Although his previous bill to secure compensation for Libya-IRA victims failed due to the snap election, Lord Empey says a range of new factors have now put the campaign in a much stronger position.
The late Libyan dictator Col Gaddafi provided millions of pounds and 120 tonnes of weaponry to the IRA during the Troubles. Some £9.5bn of assets linked to his regime are currently frozen in the UK due to terror links.
UK Libya-IRA victims are pressing for compensation from Libya on a par with what it has already paid out to US, German and French victims of terror attacks it sponsored.
However, the government has persistently opposed any steps to use Libyan assets frozen in the UK to compensate them.
UUP peer Lord Empey had put down a bill which proposed the government change its mind, but this fell when Parliament was dissolved for the recent snap general election.
So he is now putting forward his bill once again, and says a number of key factors now strengthen his hand:
• The Conservatives are now in a weakened position having lost a significant number of MPs;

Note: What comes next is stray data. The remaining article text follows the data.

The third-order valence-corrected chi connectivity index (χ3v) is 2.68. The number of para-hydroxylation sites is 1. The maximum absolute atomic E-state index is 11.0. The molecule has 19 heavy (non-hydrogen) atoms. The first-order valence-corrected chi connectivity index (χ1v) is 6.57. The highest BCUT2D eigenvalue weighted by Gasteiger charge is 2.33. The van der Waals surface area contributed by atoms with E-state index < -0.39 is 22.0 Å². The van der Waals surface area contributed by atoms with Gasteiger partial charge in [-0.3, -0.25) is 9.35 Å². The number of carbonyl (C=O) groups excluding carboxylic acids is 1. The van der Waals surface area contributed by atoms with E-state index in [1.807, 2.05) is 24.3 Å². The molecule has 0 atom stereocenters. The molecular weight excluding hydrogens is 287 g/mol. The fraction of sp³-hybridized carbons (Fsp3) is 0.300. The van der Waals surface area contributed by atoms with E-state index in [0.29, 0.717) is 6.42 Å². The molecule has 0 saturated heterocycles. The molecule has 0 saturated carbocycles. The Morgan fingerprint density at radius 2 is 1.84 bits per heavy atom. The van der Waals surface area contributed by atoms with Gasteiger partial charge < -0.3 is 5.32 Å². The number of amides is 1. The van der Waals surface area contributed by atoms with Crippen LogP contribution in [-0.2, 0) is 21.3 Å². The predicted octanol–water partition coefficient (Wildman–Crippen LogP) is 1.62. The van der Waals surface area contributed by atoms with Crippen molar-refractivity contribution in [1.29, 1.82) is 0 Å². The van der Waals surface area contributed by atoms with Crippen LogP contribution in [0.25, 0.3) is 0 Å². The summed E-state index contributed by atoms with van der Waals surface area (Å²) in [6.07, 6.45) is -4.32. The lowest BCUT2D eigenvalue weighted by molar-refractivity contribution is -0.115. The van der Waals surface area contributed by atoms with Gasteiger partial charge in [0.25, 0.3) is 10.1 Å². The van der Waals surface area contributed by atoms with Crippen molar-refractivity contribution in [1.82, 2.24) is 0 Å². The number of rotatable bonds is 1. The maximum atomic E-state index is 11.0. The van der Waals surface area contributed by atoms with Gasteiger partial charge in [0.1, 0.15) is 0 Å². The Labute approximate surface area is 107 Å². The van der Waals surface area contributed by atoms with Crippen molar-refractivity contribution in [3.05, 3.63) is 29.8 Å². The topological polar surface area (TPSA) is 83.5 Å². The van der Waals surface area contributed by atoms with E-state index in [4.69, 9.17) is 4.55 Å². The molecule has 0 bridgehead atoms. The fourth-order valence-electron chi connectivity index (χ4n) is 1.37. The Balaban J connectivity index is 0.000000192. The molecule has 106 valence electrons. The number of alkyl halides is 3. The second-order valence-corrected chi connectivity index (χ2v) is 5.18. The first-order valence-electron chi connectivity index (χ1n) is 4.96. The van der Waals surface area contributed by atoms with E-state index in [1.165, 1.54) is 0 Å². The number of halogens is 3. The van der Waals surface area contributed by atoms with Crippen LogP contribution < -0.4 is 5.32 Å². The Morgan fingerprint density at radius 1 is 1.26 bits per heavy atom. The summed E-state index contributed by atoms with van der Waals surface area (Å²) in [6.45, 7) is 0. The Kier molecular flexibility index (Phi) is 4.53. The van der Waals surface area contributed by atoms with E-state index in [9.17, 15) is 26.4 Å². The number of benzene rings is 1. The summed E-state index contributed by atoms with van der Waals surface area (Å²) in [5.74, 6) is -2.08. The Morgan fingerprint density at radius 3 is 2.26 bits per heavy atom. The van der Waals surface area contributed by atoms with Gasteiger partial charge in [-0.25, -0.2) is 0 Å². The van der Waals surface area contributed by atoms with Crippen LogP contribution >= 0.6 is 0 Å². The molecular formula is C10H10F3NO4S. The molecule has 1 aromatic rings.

• A report by the Northern Ireland Affairs Committee (NIAC) in April urged the government to settle compensation for Libya-IRA victims urgently;
• He expects the DUP are putting added pressure on Theresa May in current talks to implement the NIAC recommendations;
• The Labour Party is once again giving its full support to his bill.
“The government is not a position to throw its weight around,” he said. “It might be harder for it to reject this time around. We still have Labour party support – and that of a significant number of Tory backbenchers as well as MPs from other parties. So I assume our chances are better.”
The new bill has been amended to make supporters of terrorism liable not just for supplying weapons, but also for providing training, weapons and money to terrorists. If passed it would make any terrorist-linked assets frozen in the UK liable for compensation of victims of that group.
“This is not just about Libya,” he said. If the UN freezes any assets in the UK due to Islamist terrorism, these would also be available to victims as compensation.
A ballot takes place today to decide whether Lord Empey’s bill will be progressed in Parliament.
However, he is confident that one way or another the government is going to come under increasing pressure to settle the matter of compensation for the victims.